Ubuntu: We are all connected

Happy New Year!

May this year be for each a season of “Goodwill” to ALL people at ALL places(Luke 2:14). I champion to deliberately find every excuse to extend the generosity, profoundly over-extending goodwill to ALL

As the African Philosophy of Ubuntu teaches us, “I am what I am because of who we all are.” or “I am a person through other persons”. “A single straw of a broom can be broken easily, but the straws together are not easily broken.”

This truly is the essence of being and becoming; you can’t exist as a human being in isolation; you can’t be human all by yourself, you belong.  We are all connected! What you do affects the whole world. When you do well, it spreads out; it is for the whole of humanity. You diminish when others are  diminished, when others are humiliated; you famish when others are famished, when others are tortured and oppressed. This is the year, this is the moment.

The government of fear is over! I am resolved, aggressively, provocatively and deliberately living to enable the community around to improve and become it’s uttermost. When we struggle to feed only ourselves, everyone goes hungry. But when we focus on our neighbour’s hunger, we discover there are ways to feed everyone. The world is my Parish.

No one walks  alone into higher realms. As expressed in the title of the acclaimed, and Number one hit song released in January, 1970, with gospel overtones, and recorded by Paul Simon and Art Garfunkel, unity is our only “Bridge over Trouble Water.” Without a bridge that leads to unity with others, who will support us through our perilous times, we will fall and sink, hopelessly, into the troubled water.

With unfeigned love, always, still becoming,
++ Daniel Zopoula

Critical Carefrontation:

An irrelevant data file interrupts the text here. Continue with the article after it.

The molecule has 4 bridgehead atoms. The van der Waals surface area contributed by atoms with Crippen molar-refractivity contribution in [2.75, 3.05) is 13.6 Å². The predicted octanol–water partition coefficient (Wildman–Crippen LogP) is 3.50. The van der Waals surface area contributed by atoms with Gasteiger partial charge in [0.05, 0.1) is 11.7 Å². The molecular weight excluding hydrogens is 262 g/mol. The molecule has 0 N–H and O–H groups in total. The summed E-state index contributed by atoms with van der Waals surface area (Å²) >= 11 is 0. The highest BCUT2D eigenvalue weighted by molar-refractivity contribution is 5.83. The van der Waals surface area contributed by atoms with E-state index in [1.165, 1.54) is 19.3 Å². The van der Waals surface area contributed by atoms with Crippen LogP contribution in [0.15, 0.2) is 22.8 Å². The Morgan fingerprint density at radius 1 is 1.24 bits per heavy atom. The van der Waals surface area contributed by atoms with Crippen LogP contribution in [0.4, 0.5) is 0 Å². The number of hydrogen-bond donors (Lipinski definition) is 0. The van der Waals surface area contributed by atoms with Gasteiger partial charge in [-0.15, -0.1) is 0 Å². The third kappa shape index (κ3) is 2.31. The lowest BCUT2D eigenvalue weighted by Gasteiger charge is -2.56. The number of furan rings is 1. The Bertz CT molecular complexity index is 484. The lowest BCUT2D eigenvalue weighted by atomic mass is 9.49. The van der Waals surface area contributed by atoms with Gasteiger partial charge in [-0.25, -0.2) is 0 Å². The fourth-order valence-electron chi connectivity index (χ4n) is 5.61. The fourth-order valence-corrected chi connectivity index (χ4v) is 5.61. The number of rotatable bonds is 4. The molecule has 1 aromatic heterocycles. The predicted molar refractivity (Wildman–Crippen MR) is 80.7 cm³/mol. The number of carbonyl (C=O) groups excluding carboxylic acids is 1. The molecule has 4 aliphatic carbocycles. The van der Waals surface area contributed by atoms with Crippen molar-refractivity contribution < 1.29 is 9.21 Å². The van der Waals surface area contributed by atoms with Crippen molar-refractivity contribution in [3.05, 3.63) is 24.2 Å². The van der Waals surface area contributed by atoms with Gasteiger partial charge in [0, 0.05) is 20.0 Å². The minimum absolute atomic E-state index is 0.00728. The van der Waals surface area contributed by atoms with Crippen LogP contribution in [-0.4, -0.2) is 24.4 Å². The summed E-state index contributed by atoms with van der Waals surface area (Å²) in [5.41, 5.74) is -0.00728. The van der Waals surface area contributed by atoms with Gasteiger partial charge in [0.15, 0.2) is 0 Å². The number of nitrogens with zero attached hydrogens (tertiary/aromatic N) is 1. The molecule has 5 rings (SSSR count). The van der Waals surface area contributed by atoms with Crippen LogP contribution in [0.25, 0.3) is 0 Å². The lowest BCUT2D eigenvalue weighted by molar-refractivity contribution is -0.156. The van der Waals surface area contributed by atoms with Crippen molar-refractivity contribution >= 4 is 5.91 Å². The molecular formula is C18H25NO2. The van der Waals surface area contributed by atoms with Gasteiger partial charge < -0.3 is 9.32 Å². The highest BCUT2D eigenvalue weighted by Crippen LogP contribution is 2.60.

Critical Carefrontation:

Self-management Practices

  • Desiring to be at peace with people is a good thing
  • Use conflict as an opportunity to serve others
  • Encourage good practice by personal example
  • Deal only with issues that are too important to overlook
  • Overlook minor offenses
  • Guard your attitude from negative thinking

Helpful conflict management thinking

  • “It is my intention to provoke your thinking.”
  • “It is not my intention to offend you.”
  • “People decide to be offended.”
  • “Please decide not to be offended.”
  • People are responsible to be gentle
  • People are responsible to be forthright
  • People are responsible to challenge ideas
  • People are responsible to detach their self worth from their ideas.

From the “Critical Confrontation” Principles

  • Start with Heart. The clearer you are on goals, the less you’re controlled by fears.
  • Learn to Look. What you see is what you get.
  • Make it Safe. Defensiveness is not a sign of too much candor, but too little safety.
  • Master my Stories. To take control of your emotions, take control of your stories.
  • STATE my Path. How to be persuasive without being abrasive or evasive. Work to say things in the most acceptable way possible.
  • Explore others’ Path. When you learn to do this you have a responsibility to increase the pool of shared meaning…
  • Move to Action. How you end a crucial conversation is as important as how you begin it. At the beginning you need safety, at the end closure. Tricky parts are beginning and end.

Why does it help to stop and examine your motives?

  • Because the motive you can’t see controls you.
  • Because you aren’t that good an actor.
  • Because if you can see it you can change it.
  • Because questions provoke the brain.

Police raid Nigeria ‘baby farm’


Police raid Nigeria ‘baby farm’


Police have raided a private hospital in Nigeria where they suspect new-born babies were being sold to traffickers.

Police found the hospital in the south-eastern town of Enugu, when a 17-year-old girl escaped.